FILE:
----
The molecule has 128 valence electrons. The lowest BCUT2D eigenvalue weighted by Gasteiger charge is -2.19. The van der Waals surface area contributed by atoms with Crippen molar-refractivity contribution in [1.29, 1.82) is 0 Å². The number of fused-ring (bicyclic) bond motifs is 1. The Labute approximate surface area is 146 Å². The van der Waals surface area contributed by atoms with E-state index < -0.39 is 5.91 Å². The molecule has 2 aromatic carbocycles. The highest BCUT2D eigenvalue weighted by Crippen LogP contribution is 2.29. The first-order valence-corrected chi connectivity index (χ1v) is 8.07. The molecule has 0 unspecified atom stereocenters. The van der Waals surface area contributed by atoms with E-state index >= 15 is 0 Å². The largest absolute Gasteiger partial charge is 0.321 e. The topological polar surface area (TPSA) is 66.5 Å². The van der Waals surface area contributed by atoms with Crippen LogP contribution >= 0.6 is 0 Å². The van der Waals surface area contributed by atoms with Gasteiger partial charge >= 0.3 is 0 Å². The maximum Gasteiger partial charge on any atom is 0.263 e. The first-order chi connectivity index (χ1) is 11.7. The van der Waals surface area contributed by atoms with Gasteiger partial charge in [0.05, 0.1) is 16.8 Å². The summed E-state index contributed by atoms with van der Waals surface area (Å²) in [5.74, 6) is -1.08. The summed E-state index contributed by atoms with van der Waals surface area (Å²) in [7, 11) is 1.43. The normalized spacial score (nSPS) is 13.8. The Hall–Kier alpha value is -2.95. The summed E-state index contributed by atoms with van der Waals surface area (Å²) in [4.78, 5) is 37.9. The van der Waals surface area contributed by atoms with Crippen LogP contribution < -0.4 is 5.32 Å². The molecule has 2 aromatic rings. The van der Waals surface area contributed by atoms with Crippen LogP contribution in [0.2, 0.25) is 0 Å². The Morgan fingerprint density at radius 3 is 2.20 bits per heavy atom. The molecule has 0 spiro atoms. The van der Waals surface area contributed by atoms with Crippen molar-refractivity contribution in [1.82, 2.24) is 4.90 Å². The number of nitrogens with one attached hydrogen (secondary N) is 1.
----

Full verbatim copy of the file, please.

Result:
The molecule has 128 valence electrons. The lowest BCUT2D eigenvalue weighted by Gasteiger charge is -2.19. The van der Waals surface area contributed by atoms with Crippen molar-refractivity contribution in [1.29, 1.82) is 0 Å². The number of fused-ring (bicyclic) bond motifs is 1. The Labute approximate surface area is 146 Å². The van der Waals surface area contributed by atoms with E-state index < -0.39 is 5.91 Å². The molecule has 2 aromatic carbocycles. The highest BCUT2D eigenvalue weighted by Crippen LogP contribution is 2.29. The first-order valence-corrected chi connectivity index (χ1v) is 8.07. The molecule has 0 unspecified atom stereocenters. The van der Waals surface area contributed by atoms with E-state index >= 15 is 0 Å². The largest absolute Gasteiger partial charge is 0.321 e. The topological polar surface area (TPSA) is 66.5 Å². The van der Waals surface area contributed by atoms with Crippen LogP contribution >= 0.6 is 0 Å². The van der Waals surface area contributed by atoms with Gasteiger partial charge >= 0.3 is 0 Å². The maximum Gasteiger partial charge on any atom is 0.263 e. The first-order chi connectivity index (χ1) is 11.7. The van der Waals surface area contributed by atoms with Gasteiger partial charge in [0.05, 0.1) is 16.8 Å². The summed E-state index contributed by atoms with van der Waals surface area (Å²) in [5.74, 6) is -1.08. The summed E-state index contributed by atoms with van der Waals surface area (Å²) in [7, 11) is 1.43. The normalized spacial score (nSPS) is 13.8. The Hall–Kier alpha value is -2.95. The summed E-state index contributed by atoms with van der Waals surface area (Å²) in [4.78, 5) is 37.9. The van der Waals surface area contributed by atoms with Crippen LogP contribution < -0.4 is 5.32 Å². The molecule has 2 aromatic rings. The van der Waals surface area contributed by atoms with Crippen LogP contribution in [0.2, 0.25) is 0 Å². The Morgan fingerprint density at radius 3 is 2.20 bits per heavy atom. The molecule has 0 spiro atoms. The van der Waals surface area contributed by atoms with Crippen molar-refractivity contribution in [1.82, 2.24) is 4.90 Å². The number of nitrogens with one attached hydrogen (secondary N) is 1.